Reducing your Android APK size When Using Native Libraries

Every now and then, we hear from users concerned about the size Realm’s native libraries add to their app. With today’s release of Realm 0.79, we’ve made major improvements on that front.

A default empty Android app compiled for ARM with no external library added will have a base weight of about 907KB (in some cases, you can go as low as ~50KB, see note). With Realm 0.78 added, the same app measured 3.9MB. Now with Realm 0.79, that weight can go down to just 1.6MB, a decrease of over 70%.

Read on to see why this matters, and how we (+ you) can achieve this.

Why You Should Care About APK Size

A couple of megabytes saved might not look much to owners of modern devices, but there is a vast number of older or low-end devices out there in Androidland that don’t have the luxury of free storage space. In fact, as Android is especially popular in emerging economies, most devices running Android apps do not look like your iPhones or Nexuses — some only have a few dozen megabytes of space available for all apps, meaning that installing an app of a few megs will usually necessitate deleting another app. Often, a high megabyte size will be the difference between getting an install or not, for those space-strapped users.

The Deal with Native Libraries

If you downloaded our 0.78 release jar and dug in, you would have seen something like this:

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$ du -h -d1
 28K    ./com
468K    ./io
9.1M    ./lib <--- Native libraries
 16K    ./META-INF
9.6M    .

Yikes! Native libraries total 9MB, over 94% of our jar size. This in turn, would add over 3MB to your APK (after compression).

If you read our FAQ, you know that the size of the Realm jar file you download is different than the size Realm will add to your app. That’s because the jar must contain one copy of the same native library for each architecture you target. Nowadays you would commonly need to target ARM, ARMv7-A, ARM64, MIPS & x86, meaning on average every byte of native code you add is multiplied by 5x!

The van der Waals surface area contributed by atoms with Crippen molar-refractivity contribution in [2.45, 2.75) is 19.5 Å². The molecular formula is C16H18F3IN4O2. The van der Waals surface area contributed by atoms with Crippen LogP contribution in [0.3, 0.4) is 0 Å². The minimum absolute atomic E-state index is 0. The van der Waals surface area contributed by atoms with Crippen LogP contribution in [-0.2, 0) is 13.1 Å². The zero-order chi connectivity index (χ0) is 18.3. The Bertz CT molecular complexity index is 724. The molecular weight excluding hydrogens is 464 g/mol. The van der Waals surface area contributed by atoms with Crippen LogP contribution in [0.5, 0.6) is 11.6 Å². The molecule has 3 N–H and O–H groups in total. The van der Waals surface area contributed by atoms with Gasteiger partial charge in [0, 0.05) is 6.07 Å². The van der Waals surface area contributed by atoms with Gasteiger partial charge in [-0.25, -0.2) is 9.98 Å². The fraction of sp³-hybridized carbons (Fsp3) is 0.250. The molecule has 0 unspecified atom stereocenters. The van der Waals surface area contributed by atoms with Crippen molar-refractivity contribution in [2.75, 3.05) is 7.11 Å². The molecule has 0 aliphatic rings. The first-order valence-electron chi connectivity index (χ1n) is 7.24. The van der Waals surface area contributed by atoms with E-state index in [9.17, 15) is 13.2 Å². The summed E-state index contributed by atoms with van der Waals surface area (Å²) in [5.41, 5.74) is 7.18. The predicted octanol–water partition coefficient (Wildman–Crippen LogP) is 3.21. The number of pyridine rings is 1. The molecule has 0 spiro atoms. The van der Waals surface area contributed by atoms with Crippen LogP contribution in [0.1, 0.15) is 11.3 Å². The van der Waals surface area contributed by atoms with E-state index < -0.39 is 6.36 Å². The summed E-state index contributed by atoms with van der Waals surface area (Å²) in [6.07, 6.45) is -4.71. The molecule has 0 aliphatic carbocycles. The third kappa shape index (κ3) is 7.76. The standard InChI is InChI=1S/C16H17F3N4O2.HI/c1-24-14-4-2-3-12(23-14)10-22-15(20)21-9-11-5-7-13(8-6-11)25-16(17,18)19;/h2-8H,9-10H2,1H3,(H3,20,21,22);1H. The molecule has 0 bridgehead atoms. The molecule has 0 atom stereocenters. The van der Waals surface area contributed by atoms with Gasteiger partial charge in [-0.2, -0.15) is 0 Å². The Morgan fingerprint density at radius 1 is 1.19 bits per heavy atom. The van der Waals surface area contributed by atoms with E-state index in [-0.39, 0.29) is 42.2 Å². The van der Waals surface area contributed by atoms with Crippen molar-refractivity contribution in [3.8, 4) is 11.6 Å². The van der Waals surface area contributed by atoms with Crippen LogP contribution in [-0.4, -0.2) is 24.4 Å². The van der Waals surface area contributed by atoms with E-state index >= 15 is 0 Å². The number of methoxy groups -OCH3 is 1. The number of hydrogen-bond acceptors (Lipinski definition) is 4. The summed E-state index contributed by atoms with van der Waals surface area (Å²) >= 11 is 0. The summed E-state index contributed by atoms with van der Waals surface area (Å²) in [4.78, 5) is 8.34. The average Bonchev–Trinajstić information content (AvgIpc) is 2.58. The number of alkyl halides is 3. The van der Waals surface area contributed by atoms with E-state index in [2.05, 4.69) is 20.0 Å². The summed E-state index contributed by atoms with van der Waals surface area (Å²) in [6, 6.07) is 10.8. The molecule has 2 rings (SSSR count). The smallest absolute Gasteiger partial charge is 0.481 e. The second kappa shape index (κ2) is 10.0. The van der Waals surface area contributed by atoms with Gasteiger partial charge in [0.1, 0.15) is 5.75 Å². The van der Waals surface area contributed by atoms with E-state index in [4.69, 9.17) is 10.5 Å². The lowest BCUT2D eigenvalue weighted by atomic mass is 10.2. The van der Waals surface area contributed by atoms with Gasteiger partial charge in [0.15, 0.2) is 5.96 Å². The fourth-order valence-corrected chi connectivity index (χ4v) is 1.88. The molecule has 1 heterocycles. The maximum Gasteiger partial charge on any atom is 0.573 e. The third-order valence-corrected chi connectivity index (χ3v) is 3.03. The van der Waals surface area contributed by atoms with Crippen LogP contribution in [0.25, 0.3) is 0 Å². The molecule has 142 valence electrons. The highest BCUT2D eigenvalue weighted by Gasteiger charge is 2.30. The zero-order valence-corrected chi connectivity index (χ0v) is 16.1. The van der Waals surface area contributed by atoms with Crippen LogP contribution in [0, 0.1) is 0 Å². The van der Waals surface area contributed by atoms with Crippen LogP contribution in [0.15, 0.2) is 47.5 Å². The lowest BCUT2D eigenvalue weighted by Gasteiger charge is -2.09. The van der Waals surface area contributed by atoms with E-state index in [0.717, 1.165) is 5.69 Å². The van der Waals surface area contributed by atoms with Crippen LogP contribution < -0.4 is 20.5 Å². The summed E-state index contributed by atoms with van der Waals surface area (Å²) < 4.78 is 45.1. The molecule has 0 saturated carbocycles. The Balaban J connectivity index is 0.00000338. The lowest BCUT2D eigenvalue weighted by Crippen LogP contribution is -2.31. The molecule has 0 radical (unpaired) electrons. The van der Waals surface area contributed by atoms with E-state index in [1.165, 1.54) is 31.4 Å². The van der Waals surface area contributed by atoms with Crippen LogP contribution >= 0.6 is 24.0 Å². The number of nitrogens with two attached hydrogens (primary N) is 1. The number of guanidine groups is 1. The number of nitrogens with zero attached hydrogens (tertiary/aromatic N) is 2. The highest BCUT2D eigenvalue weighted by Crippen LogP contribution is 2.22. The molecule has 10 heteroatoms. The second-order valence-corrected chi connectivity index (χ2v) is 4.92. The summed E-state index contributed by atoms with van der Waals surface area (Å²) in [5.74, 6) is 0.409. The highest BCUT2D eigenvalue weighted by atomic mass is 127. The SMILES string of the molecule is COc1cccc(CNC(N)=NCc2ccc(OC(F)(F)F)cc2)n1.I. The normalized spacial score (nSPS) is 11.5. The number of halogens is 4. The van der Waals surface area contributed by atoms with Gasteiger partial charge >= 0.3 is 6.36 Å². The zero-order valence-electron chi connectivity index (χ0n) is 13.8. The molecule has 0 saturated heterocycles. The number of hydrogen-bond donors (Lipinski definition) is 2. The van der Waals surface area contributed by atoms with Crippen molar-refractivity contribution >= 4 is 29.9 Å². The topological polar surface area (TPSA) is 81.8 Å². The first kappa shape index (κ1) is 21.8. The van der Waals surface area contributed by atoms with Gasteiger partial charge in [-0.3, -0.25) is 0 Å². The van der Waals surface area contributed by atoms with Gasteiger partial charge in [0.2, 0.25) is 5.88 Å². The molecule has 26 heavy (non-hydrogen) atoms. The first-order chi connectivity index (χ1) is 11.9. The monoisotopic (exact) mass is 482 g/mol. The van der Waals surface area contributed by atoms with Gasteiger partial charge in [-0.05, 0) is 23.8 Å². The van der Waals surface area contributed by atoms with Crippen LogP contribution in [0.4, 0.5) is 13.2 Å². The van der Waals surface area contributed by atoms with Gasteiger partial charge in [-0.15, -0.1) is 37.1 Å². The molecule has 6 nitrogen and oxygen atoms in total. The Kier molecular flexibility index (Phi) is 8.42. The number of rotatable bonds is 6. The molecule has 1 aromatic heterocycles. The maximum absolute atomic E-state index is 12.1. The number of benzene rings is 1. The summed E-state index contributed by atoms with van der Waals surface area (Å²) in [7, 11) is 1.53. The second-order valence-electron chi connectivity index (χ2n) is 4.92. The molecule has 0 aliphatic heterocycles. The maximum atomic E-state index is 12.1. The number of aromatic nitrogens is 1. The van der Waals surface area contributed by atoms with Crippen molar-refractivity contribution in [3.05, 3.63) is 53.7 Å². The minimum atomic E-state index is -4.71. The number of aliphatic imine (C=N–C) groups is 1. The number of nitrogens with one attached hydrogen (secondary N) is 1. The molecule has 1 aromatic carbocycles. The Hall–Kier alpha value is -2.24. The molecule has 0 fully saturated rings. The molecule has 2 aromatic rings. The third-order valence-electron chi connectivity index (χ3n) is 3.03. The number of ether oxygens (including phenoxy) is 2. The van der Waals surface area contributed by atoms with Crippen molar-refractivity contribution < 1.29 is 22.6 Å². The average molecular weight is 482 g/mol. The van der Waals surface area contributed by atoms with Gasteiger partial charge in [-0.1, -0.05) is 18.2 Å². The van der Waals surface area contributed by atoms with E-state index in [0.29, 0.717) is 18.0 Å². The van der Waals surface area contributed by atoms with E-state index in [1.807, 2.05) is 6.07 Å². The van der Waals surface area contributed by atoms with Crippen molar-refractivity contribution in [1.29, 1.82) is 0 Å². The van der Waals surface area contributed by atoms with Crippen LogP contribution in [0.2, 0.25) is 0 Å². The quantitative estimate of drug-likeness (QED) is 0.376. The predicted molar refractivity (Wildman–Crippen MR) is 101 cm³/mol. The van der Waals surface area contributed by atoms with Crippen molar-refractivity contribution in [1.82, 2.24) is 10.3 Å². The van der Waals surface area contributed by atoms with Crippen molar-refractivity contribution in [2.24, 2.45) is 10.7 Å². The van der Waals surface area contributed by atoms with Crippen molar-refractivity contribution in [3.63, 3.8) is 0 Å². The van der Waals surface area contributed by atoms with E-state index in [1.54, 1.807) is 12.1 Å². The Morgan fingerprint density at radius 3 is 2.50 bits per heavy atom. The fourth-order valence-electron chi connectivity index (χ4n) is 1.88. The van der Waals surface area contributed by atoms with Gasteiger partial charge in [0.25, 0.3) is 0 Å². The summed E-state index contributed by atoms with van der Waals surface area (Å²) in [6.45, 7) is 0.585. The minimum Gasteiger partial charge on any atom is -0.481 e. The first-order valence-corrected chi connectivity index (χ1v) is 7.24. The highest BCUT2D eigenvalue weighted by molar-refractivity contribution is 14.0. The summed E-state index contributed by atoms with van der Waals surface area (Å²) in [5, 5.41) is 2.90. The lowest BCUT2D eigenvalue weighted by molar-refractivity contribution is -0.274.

Now the Android installation process is smart enough to discard the native libraries for non relevant CPUs, e.g. it will only keep the MIPS copy of the library if you run on a MIPS device, and delete the others. So once your app is installed on the device, Realm will actually take a lot less space than what your APK may look like. Your app size will still show high on the app store, and your app may still be a bit heavy to download though!

Optimizing Native Libraries

Forgetting for a moment the fact there are multiple copies of your native code embedded in the jar, it’s still worth trying to see what can be done to optimize the size of each compiled version of the native library.

Looking deeper at the files in the lib/ folder of our jar, you could see the size of each individual architecture we supported. (NB: ARM64 was not supported yet in 0.78)

$ ls -lh lib/
lib/armeabi:
total 3776
[email protected] 1 emanuelez  staff   1.8M Jan 22 14:30 libtightdb-jni.so

lib/armeabi-v7a:
total 3672
[email protected] 1 emanuelez  staff   1.8M Jan 22 14:31 libtightdb-jni.so

lib/mips:
total 6376
[email protected] 1 emanuelez  staff   3.1M Jan 22 14:32 libtightdb-jni.so

lib/x86:
total 4888
[email protected] 1 emanuelez  staff   2.4M Jan 22 14:31 libtightdb-jni.so

(libtightdb is the current name of our C++ core library, deriving from the previous name of our company “TightDB”; that project is now being renamed to realm-core.)